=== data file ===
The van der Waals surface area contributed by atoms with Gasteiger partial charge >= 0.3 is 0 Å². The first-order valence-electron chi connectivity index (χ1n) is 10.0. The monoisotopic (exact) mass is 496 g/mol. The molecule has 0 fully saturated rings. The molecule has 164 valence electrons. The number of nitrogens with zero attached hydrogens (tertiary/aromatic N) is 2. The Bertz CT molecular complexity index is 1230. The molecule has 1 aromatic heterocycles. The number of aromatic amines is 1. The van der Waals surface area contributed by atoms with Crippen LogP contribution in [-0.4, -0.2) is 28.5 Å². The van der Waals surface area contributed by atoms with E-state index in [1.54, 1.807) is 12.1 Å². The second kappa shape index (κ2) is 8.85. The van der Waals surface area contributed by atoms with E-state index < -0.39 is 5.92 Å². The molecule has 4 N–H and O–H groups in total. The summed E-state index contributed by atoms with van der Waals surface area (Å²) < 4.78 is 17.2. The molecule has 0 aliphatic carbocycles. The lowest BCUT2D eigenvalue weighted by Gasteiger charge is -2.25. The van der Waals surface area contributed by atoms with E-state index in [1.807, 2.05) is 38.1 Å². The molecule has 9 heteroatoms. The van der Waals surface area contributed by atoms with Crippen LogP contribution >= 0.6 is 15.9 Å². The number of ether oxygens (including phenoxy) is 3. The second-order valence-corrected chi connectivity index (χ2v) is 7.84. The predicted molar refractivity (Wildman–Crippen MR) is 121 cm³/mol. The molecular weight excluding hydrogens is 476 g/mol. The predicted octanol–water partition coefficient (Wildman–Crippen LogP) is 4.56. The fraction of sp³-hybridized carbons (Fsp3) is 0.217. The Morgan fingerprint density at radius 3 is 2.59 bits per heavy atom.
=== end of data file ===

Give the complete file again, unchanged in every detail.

The van der Waals surface area contributed by atoms with Gasteiger partial charge >= 0.3 is 0 Å². The first-order valence-electron chi connectivity index (χ1n) is 10.0. The monoisotopic (exact) mass is 496 g/mol. The molecule has 0 fully saturated rings. The molecule has 164 valence electrons. The number of nitrogens with zero attached hydrogens (tertiary/aromatic N) is 2. The Bertz CT molecular complexity index is 1230. The molecule has 1 aromatic heterocycles. The number of aromatic amines is 1. The van der Waals surface area contributed by atoms with Crippen LogP contribution in [-0.4, -0.2) is 28.5 Å². The van der Waals surface area contributed by atoms with E-state index in [1.54, 1.807) is 12.1 Å². The second kappa shape index (κ2) is 8.85. The van der Waals surface area contributed by atoms with E-state index < -0.39 is 5.92 Å². The molecule has 4 N–H and O–H groups in total. The summed E-state index contributed by atoms with van der Waals surface area (Å²) < 4.78 is 17.2. The molecule has 0 aliphatic carbocycles. The lowest BCUT2D eigenvalue weighted by Gasteiger charge is -2.25. The van der Waals surface area contributed by atoms with E-state index in [1.807, 2.05) is 38.1 Å². The molecule has 9 heteroatoms. The van der Waals surface area contributed by atoms with Crippen LogP contribution >= 0.6 is 15.9 Å². The number of ether oxygens (including phenoxy) is 3. The second-order valence-corrected chi connectivity index (χ2v) is 7.84. The predicted molar refractivity (Wildman–Crippen MR) is 121 cm³/mol. The molecular weight excluding hydrogens is 476 g/mol. The predicted octanol–water partition coefficient (Wildman–Crippen LogP) is 4.56. The fraction of sp³-hybridized carbons (Fsp3) is 0.217. The Morgan fingerprint density at radius 3 is 2.59 bits per heavy atom.